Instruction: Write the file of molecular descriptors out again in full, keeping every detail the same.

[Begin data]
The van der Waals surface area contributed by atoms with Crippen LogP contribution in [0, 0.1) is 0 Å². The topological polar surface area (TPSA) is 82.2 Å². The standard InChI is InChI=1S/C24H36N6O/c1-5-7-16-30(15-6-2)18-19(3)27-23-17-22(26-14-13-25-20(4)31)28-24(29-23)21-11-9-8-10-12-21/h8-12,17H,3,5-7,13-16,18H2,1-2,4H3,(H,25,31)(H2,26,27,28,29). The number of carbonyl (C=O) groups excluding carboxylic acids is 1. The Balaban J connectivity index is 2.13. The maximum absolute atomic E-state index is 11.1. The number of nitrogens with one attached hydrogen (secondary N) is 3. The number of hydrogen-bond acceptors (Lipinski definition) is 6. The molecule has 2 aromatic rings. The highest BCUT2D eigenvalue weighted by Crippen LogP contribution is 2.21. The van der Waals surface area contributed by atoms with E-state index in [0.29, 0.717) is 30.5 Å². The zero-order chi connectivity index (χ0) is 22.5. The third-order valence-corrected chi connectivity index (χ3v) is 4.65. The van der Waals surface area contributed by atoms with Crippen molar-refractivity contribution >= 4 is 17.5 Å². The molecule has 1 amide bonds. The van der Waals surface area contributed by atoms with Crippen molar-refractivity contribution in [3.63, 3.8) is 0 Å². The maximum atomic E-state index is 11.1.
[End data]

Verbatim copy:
The van der Waals surface area contributed by atoms with Crippen LogP contribution in [0, 0.1) is 0 Å². The topological polar surface area (TPSA) is 82.2 Å². The standard InChI is InChI=1S/C24H36N6O/c1-5-7-16-30(15-6-2)18-19(3)27-23-17-22(26-14-13-25-20(4)31)28-24(29-23)21-11-9-8-10-12-21/h8-12,17H,3,5-7,13-16,18H2,1-2,4H3,(H,25,31)(H2,26,27,28,29). The number of carbonyl (C=O) groups excluding carboxylic acids is 1. The Balaban J connectivity index is 2.13. The maximum absolute atomic E-state index is 11.1. The number of nitrogens with one attached hydrogen (secondary N) is 3. The number of hydrogen-bond acceptors (Lipinski definition) is 6. The molecule has 2 aromatic rings. The highest BCUT2D eigenvalue weighted by Crippen LogP contribution is 2.21. The van der Waals surface area contributed by atoms with E-state index in [0.29, 0.717) is 30.5 Å². The zero-order chi connectivity index (χ0) is 22.5. The third-order valence-corrected chi connectivity index (χ3v) is 4.65. The van der Waals surface area contributed by atoms with Crippen molar-refractivity contribution >= 4 is 17.5 Å². The molecule has 1 amide bonds. The van der Waals surface area contributed by atoms with Crippen molar-refractivity contribution in [3.63, 3.8) is 0 Å². The maximum atomic E-state index is 11.1.